Estimated reading time: 2 minutes, 16 seconds
A client called to report a hot exhaust wall in their bathroom. Naturally fire and Carbon monoxide poison come to mind. The gas water heater exhaust and the 80% furnace exhausts commingle and go up and out of the home in a double walled oval exhaust flu. The home was built in the ’70s and has already had the furnace replaced once. Was it a bad install or just warn out?
The thin 2 x 4 wall was hot in one spot. A thermal image was showing over 100 degrees in one spot. How were we going to see what was going on, we did not want to tear out the wall but we could have. The chase was lined in metal so we were not too worried about fire but the hot spot was concerning for sure.
- Is there is an obstruction? We took the cap off at the roof and look for any kind of obstruction. Theirs was clean as a whistle.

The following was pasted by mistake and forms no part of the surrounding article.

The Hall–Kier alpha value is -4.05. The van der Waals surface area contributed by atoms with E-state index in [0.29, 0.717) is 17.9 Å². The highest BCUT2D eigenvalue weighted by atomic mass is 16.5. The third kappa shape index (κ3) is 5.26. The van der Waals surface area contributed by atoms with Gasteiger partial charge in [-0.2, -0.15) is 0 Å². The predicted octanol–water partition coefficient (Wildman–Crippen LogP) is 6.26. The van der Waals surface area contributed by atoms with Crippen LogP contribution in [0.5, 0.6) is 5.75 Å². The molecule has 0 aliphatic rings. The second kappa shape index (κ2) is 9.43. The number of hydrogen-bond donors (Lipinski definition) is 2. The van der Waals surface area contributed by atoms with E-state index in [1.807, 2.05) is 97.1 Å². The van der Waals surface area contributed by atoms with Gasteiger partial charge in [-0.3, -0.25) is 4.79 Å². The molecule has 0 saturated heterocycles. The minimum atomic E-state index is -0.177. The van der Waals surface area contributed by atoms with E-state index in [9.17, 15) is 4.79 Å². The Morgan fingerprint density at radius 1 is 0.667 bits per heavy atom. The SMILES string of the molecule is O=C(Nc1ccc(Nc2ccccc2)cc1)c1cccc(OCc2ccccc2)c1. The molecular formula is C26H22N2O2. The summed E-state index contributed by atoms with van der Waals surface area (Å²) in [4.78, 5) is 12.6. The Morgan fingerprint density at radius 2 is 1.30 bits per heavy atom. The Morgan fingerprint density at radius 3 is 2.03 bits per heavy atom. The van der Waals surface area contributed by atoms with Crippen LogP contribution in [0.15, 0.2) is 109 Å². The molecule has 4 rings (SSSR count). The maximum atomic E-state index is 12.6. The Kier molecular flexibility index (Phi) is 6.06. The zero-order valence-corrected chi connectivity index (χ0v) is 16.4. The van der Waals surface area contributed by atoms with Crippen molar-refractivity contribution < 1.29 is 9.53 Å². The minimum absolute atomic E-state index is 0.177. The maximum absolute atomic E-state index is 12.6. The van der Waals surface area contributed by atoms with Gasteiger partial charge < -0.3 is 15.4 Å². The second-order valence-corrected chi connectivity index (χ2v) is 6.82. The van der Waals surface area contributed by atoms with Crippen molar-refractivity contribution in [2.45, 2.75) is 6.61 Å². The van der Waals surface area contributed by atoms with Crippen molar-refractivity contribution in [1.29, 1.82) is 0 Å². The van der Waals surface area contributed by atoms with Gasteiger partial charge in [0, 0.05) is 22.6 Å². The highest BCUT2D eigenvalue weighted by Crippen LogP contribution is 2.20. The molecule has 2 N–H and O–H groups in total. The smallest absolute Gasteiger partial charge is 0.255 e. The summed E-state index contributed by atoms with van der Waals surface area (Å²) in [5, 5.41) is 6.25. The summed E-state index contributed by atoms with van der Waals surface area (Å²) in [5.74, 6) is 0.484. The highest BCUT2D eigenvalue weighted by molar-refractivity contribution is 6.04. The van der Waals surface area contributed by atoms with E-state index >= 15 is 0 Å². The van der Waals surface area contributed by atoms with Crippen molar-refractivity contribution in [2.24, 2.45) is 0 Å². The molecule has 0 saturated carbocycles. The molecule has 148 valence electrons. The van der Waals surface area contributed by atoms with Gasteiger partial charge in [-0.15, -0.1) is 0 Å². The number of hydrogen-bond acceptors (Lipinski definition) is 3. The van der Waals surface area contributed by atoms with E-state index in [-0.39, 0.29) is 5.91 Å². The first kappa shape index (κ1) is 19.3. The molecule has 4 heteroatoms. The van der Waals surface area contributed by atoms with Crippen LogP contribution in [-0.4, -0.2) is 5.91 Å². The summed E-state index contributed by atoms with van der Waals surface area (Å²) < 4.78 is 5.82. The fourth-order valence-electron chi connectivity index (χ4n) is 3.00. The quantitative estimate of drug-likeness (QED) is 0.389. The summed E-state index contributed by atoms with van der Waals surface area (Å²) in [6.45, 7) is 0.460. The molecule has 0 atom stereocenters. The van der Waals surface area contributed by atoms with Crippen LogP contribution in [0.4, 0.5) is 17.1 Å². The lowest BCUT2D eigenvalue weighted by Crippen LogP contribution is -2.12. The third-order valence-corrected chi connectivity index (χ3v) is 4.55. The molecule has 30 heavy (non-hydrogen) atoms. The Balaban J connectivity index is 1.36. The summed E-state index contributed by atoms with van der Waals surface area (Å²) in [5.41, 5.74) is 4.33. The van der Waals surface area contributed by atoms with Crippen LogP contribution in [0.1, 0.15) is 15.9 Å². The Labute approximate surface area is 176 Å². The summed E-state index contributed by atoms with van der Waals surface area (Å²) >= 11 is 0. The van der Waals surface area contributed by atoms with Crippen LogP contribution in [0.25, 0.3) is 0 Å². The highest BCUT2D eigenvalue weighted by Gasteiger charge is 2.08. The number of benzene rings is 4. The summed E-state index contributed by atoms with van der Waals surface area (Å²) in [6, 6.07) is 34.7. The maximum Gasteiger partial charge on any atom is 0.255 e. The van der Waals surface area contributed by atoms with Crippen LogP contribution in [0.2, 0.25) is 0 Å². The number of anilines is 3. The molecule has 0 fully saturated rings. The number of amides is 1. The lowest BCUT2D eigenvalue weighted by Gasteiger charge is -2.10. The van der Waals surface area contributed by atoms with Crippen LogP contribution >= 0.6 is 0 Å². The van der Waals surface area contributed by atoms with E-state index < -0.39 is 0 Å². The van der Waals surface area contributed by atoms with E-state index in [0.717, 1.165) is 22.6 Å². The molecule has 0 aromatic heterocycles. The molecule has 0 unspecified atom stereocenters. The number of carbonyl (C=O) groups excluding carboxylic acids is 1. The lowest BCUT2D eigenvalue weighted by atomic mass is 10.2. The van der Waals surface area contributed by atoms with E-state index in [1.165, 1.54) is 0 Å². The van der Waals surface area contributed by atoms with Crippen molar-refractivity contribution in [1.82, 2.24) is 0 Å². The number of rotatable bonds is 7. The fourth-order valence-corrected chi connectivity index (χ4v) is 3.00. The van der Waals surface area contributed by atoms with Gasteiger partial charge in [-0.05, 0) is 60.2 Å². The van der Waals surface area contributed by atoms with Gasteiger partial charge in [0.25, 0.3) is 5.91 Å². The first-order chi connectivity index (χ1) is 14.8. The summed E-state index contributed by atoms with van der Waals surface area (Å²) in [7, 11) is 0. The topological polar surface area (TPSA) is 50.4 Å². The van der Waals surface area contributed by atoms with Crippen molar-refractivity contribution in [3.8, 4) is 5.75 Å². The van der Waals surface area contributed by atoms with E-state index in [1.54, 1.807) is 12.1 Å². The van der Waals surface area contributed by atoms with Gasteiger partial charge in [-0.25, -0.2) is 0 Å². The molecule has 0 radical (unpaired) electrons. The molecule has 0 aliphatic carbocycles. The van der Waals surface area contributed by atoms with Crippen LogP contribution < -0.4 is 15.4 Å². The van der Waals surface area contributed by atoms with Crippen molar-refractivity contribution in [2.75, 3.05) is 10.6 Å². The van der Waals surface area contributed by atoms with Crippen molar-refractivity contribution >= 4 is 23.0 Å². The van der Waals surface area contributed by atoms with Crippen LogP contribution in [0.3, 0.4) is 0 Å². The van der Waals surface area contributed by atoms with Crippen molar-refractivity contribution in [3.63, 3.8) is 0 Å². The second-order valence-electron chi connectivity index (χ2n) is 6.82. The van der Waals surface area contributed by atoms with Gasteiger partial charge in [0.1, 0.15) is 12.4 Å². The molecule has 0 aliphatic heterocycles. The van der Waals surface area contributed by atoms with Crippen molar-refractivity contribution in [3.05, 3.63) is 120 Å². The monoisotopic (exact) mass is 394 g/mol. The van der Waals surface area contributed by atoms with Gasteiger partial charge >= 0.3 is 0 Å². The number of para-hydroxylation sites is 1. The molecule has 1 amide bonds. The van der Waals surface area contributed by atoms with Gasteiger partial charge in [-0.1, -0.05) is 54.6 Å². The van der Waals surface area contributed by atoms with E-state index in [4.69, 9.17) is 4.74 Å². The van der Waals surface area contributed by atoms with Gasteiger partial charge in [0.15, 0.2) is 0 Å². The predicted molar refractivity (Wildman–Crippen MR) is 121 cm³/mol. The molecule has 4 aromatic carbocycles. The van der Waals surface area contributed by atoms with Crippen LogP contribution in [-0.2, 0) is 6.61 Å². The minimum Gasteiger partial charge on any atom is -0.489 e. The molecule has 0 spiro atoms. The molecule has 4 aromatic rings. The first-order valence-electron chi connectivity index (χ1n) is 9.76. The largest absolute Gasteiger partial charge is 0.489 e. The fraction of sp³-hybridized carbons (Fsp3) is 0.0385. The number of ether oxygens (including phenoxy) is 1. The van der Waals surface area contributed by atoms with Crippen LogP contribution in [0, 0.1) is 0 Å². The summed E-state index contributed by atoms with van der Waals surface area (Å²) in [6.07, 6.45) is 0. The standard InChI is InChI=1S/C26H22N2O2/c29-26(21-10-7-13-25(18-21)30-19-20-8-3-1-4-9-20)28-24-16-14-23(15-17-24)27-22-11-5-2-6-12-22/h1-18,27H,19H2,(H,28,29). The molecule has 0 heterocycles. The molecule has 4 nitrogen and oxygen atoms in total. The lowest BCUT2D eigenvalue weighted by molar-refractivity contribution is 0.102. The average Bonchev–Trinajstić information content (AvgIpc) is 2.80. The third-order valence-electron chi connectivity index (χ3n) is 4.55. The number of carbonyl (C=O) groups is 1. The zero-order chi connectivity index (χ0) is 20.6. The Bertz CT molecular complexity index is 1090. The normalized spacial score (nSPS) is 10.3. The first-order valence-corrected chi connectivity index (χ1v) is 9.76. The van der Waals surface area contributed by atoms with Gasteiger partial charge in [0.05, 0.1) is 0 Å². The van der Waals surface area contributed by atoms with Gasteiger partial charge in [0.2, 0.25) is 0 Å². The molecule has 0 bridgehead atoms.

- Is there flu rot or disconnection? Look down and see. But how?
The Incredible Journey
How could we inspect the flu without tearing it out? How could we get that small? I figured we would need to get into my private stash of magic dust and get really small ala Cheech and Chong. Just then it dawned on Brant to send his cell phone for a ride. He taped a smart phone to a rope using the video feature started the trip. Much like the incredible journey, he found out what what was going on.
There it was a serious crack and a break in the flu connection. There was also a substantial amount of sand looking material that I believe was product of combustion deterioration and minerals that settled in the base blocking the majority of the water heater exhaust.
We felt better after vacuuming the (sand like material) out and putting things back together while we researched a more permanent fix. The oval double wall is still available in 5′ lengths that can be connected as they get set down from the attic. We ended up replacing all of the pipes and the transitions from round to oval and back again.
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